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Online version of the food allergy quality of life questionnaire–adult form: validity, feasibility and cross-cultural comparison

Authors


Correspondence:
Nicole Johanna Goossens, Department of Pediatric Pulmonology and Pediatric Allergy, University Medical Centre Groningen, PO Box 30.001, 9700 RB Groningen, The Netherlands. E-mail: n.j.goossens@bkk.umcg.nl

Abstract

Cite this as: N. J. Goossens, B. M. J. Flokstra-de Blok, B. J. Vlieg-Boerstra, E. J. Duiverman, C. C. Weiss, T. J. Furlong and A. E. J. Dubois, Clinical & Experimental Allergy, 2011 (41) 574–581.

Summary

Background Food-allergic reactions occur in 3–4% of the adult population in Western countries. It has been shown that food allergy may impair health-related quality of life (HRQL). Food allergy quality of life questionnaires (FAQLQs) have been developed and validated, including an adult form (FAQLQ-AF). These questionnaires may be particularly useful for cross-cultural comparisons.

Objectives The aims of this study were to translate the FAQLQ-AF from Dutch into English and validate an online version in the United States. Additionally, HRQL of American and Dutch food-allergic adults was compared.

Methods The Dutch FAQLQ-AF was translated into English as set out by the World Health Organization and converted to an electronic online format. Participants (food allergic American adults) were recruited through the ‘Food Allergy and Anaphylaxis Network’ website and completed the questionnaire online. Construct validity, internal consistency, discriminative ability and feasibility were analysed. A cross-cultural comparison was made using the Dutch FAQLQ-AF scores.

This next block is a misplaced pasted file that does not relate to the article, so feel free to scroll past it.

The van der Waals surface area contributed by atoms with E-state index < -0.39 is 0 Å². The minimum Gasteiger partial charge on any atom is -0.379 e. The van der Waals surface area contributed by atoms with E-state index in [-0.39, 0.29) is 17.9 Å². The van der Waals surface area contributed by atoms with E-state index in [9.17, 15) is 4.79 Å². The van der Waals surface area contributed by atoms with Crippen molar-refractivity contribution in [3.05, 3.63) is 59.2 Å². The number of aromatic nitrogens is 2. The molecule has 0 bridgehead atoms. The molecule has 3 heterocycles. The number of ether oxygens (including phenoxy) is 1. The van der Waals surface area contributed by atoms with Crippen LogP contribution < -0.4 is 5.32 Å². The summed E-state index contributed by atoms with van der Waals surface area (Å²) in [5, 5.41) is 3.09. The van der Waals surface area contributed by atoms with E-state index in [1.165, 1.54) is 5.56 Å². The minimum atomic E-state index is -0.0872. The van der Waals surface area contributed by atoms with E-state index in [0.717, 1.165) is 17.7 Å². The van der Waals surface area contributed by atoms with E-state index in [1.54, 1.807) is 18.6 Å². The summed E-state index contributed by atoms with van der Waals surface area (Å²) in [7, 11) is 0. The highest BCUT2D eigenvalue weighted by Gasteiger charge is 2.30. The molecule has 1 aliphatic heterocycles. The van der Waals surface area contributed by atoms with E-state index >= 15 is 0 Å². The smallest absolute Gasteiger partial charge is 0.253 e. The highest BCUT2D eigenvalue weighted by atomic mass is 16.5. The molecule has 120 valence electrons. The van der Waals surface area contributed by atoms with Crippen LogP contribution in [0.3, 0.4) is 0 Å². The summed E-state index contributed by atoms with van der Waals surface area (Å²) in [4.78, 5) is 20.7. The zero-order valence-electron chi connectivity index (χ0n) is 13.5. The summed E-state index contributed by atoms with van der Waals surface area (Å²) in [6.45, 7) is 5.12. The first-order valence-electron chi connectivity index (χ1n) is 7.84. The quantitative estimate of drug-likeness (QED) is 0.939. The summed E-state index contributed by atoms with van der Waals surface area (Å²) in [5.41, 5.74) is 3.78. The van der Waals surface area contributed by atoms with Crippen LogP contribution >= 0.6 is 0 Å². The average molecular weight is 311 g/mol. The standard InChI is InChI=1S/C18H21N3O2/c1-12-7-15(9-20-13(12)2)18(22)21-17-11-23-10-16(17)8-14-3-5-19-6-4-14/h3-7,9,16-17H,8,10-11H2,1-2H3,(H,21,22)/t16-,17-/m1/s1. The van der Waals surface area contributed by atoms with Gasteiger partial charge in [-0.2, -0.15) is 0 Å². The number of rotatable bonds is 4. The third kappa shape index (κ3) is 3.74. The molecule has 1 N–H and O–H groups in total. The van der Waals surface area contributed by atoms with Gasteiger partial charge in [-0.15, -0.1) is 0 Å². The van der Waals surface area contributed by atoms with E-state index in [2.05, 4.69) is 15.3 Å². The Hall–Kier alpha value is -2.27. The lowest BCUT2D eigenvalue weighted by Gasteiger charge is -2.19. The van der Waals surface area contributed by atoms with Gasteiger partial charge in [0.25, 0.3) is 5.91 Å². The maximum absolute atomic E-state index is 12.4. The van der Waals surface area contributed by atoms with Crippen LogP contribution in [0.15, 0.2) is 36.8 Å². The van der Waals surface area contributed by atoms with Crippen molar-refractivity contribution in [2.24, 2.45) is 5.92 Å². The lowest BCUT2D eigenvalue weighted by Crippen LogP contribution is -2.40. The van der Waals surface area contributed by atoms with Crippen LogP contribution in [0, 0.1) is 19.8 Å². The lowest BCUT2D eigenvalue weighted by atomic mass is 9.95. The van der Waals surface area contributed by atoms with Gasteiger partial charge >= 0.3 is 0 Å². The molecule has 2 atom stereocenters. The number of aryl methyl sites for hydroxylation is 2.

Results Data from 180 American participants were analysed. The online FAQLQ-AF had a good construct validity (correlation with FAIM: ρ=0.72; P<0.001), internal consistency (Cronbach's α=0.95) and was discriminative for ‘anaphylaxis’ vs. ‘no anaphylaxis’ and ‘number of food allergies’. The most striking finding was a significantly greater impairment in HRQL in the American participants, as compared with their Dutch counterparts (the total FAQLQ-AF scores were 4.3 vs. 3.5, respectively; P<0.001, where 1 signifies no impairment and 7 signifies extreme impairment in HRQL).

Conclusions and Clinical Relevance The online American FAQLQ-AF is a valid instrument to measure HRQL in food-allergic patients in the United States. Additionally, HRQL of American food-allergic adults may be more impaired than Dutch food-allergic adults. The FAQLQ-AF can now be used to determine the HRQL in American food-allergic adults and can assist clinicians in optimizing management strategies for food-allergic patients.

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